diaphragm and of emancipated tongue and jaws.
Frances Duff's ambition from the time she was a child of eleven
was to teach, and Shaw's dictum "He who can does. He who
cannot, teaches" is controverted by her own career, for she
acted successfully on the professional stage for eleven years.
After four and a half years in Germany, where she was sent
as a child, and where she met Rubinstein and Fanny Zeisler
and grew familiar with the Wagnerian operas, Frances
returned to this country and went to Chicago, where her
mother was successfully established as a singing teacher
with the young Mary Garden among her pupils. In Chicago
Frances became a pupil of Mrs. Millward Adams. Mrs. Adams
had studied in France with a pupil of the great Delsarte
himself, so that Miss Duff's succession from the Master is
unbroken. (Her reverence and adoration of Delsarte is so
great that when she tells you of his early struggles in
Paris, her eyes fill with tears.) At Mrs. Adams' studio,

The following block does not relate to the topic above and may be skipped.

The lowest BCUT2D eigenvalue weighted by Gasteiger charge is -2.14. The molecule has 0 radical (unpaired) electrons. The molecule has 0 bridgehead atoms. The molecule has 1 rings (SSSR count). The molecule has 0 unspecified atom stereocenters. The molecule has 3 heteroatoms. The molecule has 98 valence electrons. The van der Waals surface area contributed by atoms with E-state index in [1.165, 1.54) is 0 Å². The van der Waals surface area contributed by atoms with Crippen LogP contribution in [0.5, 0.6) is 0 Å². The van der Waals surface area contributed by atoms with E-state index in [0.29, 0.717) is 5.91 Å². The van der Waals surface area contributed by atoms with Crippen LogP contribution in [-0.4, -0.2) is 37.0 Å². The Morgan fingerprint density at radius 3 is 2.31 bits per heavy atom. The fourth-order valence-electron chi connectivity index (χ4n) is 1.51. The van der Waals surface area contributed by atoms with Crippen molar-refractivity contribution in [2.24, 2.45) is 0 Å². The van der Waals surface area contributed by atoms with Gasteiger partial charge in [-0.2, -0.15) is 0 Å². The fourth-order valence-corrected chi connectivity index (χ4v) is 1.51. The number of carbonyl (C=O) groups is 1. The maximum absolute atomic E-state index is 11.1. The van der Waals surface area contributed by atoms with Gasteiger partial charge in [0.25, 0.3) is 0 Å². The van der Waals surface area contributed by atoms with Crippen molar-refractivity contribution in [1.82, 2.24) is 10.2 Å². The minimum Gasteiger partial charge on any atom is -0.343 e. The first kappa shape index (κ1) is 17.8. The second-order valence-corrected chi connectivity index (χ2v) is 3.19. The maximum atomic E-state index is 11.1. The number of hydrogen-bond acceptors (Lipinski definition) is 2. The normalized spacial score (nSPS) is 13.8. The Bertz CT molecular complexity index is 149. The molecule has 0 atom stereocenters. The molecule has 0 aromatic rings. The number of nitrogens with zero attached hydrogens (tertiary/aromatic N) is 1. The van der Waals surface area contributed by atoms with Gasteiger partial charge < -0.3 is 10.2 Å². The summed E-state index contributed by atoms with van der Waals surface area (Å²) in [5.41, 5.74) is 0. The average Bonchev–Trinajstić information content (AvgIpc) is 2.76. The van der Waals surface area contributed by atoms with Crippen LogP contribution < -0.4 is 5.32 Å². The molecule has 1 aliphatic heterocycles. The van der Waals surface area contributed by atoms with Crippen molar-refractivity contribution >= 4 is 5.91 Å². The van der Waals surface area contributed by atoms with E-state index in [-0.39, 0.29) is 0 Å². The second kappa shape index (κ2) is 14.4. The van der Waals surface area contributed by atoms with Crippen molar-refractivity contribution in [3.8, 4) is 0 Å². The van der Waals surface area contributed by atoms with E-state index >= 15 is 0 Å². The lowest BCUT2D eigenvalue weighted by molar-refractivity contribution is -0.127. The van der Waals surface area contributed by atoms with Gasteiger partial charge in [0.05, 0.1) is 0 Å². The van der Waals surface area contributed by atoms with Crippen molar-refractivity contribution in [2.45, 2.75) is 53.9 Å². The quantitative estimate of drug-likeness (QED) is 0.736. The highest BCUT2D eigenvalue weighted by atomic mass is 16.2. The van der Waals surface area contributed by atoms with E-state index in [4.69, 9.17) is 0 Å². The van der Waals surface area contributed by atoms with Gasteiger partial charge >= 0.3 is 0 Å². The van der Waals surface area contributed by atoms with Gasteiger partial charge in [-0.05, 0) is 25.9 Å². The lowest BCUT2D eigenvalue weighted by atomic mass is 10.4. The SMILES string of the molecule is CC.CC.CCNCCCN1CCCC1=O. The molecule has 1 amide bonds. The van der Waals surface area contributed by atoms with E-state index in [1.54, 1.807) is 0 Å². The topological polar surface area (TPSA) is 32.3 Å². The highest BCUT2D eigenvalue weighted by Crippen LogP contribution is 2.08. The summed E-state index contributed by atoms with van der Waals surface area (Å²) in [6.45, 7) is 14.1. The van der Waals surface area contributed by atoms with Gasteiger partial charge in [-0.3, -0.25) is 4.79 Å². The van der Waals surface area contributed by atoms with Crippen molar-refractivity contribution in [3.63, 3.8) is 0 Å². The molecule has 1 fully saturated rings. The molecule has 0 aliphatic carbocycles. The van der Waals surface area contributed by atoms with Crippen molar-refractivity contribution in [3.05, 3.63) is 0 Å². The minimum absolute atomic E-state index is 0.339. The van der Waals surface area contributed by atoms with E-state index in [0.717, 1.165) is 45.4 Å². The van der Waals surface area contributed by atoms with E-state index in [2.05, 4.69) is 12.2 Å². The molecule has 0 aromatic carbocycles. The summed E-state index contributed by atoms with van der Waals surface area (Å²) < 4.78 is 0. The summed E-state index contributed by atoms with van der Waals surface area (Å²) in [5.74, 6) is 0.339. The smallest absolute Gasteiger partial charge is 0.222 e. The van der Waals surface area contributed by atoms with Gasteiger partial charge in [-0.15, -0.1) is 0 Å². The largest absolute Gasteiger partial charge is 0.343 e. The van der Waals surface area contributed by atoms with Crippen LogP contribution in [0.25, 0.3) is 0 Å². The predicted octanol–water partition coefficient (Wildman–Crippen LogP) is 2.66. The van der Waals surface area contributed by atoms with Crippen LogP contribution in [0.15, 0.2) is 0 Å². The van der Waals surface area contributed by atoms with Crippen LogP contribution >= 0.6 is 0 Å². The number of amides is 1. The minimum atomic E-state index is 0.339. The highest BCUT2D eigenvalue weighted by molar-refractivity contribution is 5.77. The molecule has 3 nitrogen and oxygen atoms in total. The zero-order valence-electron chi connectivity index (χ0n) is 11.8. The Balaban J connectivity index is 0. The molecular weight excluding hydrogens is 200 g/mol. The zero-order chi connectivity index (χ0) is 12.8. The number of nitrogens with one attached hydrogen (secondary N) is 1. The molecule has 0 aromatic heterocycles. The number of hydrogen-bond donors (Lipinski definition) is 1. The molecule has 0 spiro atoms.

Miss Duff met Julia Marlowe, who thought her very promising,
and who urged her to join her company, impressing upon her
the necessity of proving and demonstrating the true value of
her technique before hoping to become a great teacher.
Actually, Miss Duff had a genuine disinclination for a stage
career. She was not, she felt in the first place,
good-looking enough. In the second, she wanted to teach. In
the third, her mother had moved to Paris, was a reigning
success as a singing teacher, and the artistic life of
Europe flowed through her drawing-rooms. While she toured
with Miss Marlowe in Texas and Montana, Miss Duff yearned
for the ampler cultural life of the French capital. But as
she intended to teach acting, her mother insisted that she
have actual experience in the art, and Miss Duff remained on
the stage for eleven years, playing in London as well as in
New York. During this period, she had opportunities for
satisfying her passion for teaching: Young Thomas Meighan,
sent to succeed Vincent Serrano on tour, received vigorous